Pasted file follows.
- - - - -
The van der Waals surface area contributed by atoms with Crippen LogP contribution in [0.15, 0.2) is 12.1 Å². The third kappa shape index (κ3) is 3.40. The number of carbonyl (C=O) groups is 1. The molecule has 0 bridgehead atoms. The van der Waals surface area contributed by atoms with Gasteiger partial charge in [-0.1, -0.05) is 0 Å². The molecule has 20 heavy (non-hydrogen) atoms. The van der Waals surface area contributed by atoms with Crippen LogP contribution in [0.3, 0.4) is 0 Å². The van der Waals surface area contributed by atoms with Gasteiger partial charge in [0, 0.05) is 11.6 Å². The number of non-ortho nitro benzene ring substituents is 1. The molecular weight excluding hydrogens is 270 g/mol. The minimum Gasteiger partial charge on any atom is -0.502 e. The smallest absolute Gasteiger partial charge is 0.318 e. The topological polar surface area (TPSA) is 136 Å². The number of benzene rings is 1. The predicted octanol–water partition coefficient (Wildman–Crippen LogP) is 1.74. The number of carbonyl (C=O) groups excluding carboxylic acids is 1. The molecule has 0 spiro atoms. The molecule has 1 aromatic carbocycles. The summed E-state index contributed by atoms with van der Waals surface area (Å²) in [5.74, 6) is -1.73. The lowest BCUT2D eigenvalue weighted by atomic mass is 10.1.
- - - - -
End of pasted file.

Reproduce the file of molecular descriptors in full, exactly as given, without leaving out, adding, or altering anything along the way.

The van der Waals surface area contributed by atoms with Crippen LogP contribution in [0.15, 0.2) is 12.1 Å². The third kappa shape index (κ3) is 3.40. The number of carbonyl (C=O) groups is 1. The molecule has 0 bridgehead atoms. The van der Waals surface area contributed by atoms with Gasteiger partial charge in [-0.1, -0.05) is 0 Å². The molecule has 20 heavy (non-hydrogen) atoms. The van der Waals surface area contributed by atoms with Crippen LogP contribution in [0.3, 0.4) is 0 Å². The van der Waals surface area contributed by atoms with Gasteiger partial charge in [0, 0.05) is 11.6 Å². The number of non-ortho nitro benzene ring substituents is 1. The molecular weight excluding hydrogens is 270 g/mol. The minimum Gasteiger partial charge on any atom is -0.502 e. The smallest absolute Gasteiger partial charge is 0.318 e. The topological polar surface area (TPSA) is 136 Å². The number of benzene rings is 1. The predicted octanol–water partition coefficient (Wildman–Crippen LogP) is 1.74. The number of carbonyl (C=O) groups excluding carboxylic acids is 1. The molecule has 0 spiro atoms. The molecule has 1 aromatic carbocycles. The summed E-state index contributed by atoms with van der Waals surface area (Å²) in [5.74, 6) is -1.73. The lowest BCUT2D eigenvalue weighted by atomic mass is 10.1.